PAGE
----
Habits Secretly Increasing Your Cholesterol — Eat This Not That

By Ghuman


High cholesterol is a major health concern, as it can lead to serious health issues such as heart disease and stroke. While genetics and age can play a role in your cholesterol levels, there are certain habits that can also contribute to high cholesterol. Eating certain foods, not exercising, and smoking are all habits that can increase your cholesterol levels. In this article, we will discuss some of the habits that can secretly increase your cholesterol and provide tips on how to eat healthier and reduce your cholesterol levels.

Habits Secretly Increasing Your Cholesterol — Eat This Not That

Cholesterol is a waxy, fat-like substance found in the bloodstream and in all of your body’s cells. It’s essential for many bodily functions, but too much of it can lead to serious health problems. High cholesterol can increase your risk of heart disease, stroke, and other cardiovascular diseases. While genetics and age can play a role in your cholesterol levels, there are certain habits that can also contribute to high cholesterol.

Eat This, Not That

If you’re looking to reduce your cholesterol levels, it’s important to make smart food choices. Here are some tips for eating this, not that:

  • Eat more fruits and vegetables. Fruits and vegetables are packed with fiber, vitamins, and minerals, and they’re low in calories and fat. Eating more of them can help reduce your cholesterol levels.
  • Choose lean proteins. Lean proteins like fish, chicken, and beans are low in saturated fat and cholesterol. Eating more of these can help reduce your cholesterol levels.
  • Limit saturated fat. Saturated fat is found in foods like red meat, butter, and cheese. Eating too much of these can raise your cholesterol levels, so it’s important to limit your intake.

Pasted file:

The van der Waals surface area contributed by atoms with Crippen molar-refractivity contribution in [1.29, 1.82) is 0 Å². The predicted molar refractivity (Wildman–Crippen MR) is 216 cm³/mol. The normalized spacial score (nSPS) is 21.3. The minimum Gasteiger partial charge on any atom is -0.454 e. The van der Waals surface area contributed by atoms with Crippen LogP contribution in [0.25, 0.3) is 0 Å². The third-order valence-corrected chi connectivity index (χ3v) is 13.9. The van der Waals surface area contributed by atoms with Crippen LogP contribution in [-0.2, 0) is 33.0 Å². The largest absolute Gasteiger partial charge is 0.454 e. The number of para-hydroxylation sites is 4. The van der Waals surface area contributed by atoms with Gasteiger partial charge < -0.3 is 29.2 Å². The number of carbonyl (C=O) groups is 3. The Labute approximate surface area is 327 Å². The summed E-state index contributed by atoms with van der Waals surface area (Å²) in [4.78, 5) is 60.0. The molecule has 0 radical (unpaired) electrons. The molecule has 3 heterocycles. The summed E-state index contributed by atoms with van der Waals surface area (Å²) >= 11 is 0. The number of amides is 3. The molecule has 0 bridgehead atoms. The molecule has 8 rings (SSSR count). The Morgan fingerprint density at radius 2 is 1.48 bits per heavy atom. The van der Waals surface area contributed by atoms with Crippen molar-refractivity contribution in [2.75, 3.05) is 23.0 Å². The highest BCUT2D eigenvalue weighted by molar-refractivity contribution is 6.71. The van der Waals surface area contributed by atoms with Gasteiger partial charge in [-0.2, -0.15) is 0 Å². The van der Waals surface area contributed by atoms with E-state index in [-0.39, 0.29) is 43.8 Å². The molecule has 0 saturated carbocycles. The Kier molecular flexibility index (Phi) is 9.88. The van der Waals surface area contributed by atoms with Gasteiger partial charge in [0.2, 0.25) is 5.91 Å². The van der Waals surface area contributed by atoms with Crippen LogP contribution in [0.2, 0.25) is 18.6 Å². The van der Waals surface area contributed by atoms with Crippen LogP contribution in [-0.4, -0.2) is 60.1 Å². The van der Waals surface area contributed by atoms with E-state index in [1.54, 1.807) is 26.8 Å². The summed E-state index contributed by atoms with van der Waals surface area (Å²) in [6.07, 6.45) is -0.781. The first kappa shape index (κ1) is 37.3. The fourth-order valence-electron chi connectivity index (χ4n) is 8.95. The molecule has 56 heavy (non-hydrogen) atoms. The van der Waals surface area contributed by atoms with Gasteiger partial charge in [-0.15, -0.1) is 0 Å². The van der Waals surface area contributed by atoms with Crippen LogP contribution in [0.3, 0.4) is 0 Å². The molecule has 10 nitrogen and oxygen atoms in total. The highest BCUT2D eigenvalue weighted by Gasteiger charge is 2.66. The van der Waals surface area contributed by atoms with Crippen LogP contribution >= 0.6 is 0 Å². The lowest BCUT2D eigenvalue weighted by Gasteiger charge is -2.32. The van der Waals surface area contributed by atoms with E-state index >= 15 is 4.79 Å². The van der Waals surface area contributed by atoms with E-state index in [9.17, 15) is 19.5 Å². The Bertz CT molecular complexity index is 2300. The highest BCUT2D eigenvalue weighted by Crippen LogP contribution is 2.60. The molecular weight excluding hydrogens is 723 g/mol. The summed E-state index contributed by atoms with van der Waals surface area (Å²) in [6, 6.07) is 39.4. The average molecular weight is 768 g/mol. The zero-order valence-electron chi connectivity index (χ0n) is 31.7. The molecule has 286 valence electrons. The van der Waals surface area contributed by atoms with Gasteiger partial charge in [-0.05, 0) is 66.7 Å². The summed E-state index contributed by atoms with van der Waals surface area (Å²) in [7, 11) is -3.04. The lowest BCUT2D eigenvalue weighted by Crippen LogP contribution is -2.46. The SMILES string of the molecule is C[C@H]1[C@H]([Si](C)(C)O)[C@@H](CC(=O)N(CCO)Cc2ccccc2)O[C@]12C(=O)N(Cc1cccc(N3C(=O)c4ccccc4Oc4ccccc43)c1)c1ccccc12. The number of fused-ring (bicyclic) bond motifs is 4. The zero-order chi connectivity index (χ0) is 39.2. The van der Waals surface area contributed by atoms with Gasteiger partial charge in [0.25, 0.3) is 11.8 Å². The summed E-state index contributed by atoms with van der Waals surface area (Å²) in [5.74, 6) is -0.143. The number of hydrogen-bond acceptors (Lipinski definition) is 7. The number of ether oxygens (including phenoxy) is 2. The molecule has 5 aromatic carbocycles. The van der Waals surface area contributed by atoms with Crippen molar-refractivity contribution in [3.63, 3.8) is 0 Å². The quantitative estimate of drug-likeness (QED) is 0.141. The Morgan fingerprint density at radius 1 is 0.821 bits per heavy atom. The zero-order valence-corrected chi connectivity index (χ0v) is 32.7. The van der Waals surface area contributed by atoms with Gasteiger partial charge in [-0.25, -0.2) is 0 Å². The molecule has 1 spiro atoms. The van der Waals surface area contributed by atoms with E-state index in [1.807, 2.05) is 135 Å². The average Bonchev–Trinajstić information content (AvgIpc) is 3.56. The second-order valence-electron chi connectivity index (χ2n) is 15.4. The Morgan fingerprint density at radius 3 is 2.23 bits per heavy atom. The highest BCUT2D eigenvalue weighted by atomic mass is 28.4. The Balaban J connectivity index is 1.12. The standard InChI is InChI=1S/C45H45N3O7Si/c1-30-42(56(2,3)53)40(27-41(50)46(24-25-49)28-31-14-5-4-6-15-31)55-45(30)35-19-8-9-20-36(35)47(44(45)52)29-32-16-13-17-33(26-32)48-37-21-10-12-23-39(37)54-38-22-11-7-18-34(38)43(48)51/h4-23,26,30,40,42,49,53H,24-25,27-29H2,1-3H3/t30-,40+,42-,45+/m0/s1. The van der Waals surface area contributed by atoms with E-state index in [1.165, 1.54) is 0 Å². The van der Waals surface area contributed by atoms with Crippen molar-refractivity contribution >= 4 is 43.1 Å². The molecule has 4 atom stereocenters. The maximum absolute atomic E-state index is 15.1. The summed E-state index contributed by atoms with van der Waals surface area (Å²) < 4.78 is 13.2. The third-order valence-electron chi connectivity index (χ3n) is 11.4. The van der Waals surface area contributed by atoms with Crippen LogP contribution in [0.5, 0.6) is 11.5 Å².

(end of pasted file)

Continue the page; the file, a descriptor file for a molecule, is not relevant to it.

• Avoid trans fats. Trans fats are found in processed foods like chips, cookies, and crackers. Eating too much of these can raise your cholesterol levels, so it’s important to avoid them.

Other Habits to Avoid

In addition to making smart food choices, there are other habits that can increase your cholesterol levels. Here are some habits to avoid:

  • Smoking. Smoking can increase your cholesterol levels, so it’s important to quit if you’re a smoker.
  • Drinking too much alcohol. Drinking too much alcohol can raise your cholesterol levels, so it’s important to limit your intake.
  • Being sedentary. Being inactive can increase your cholesterol levels, so it’s important to get regular exercise.
  • Eating too much sugar. Eating too much sugar can raise your cholesterol levels, so it’s important to limit your intake.

By making smart food choices and avoiding certain habits, you can help reduce your cholesterol levels and lower your risk of heart disease and stroke. Eating this, not that, can help you stay healthy and live a longer, healthier life.

Heart diseases have become the primary cause of death across the world. Doctors recommend medications to lower your cholesterol to reduce the risk of various heart conditions. Cholesterol is a waxy substance found in your body. It’s a necessary component of cell membranes and other body parts, but if too much cholesterol is circulating, it can adversely affect your health. If you’re trying to control your cholesterol, you might wonder what causes high cholesterol and how to lower yours. The answer is not as simple as “eat less saturated fat,” but several other factors affect your cholesterol levels. Researchers believe that lifestyle changes alone can reduce your cholesterol by 40%. And you may not have to depend on any medications if you adapt to a lifestyle that helps reduce your cholesterol. To help you keep your cholesterol in check, here are some important things you should know.

Woman Eats Cereal

It’s all easy to say stop eating burgers and drinking soda, but when it comes to dieting, you need to watch out for certain hidden habits that might interfere with your cholesterol reduction goals.

Many people assume that eating less fat will reduce the amount of harmful cholesterol and maintain good cholesterol in their bodies. But since the ratio between these two types of cholesterol is more important to heart disease risk than either one alone, reducing fat intake may not necessarily reduce your risk of heart disease.

Follow these healthy eating habits to reduce your cholesterol level;

  • If you want to improve your lipid profile, replace saturated and trans fats with monounsaturated and polyunsaturated fats. Good sources include olives, avocados, nuts, seeds, olive oil, and canola oil.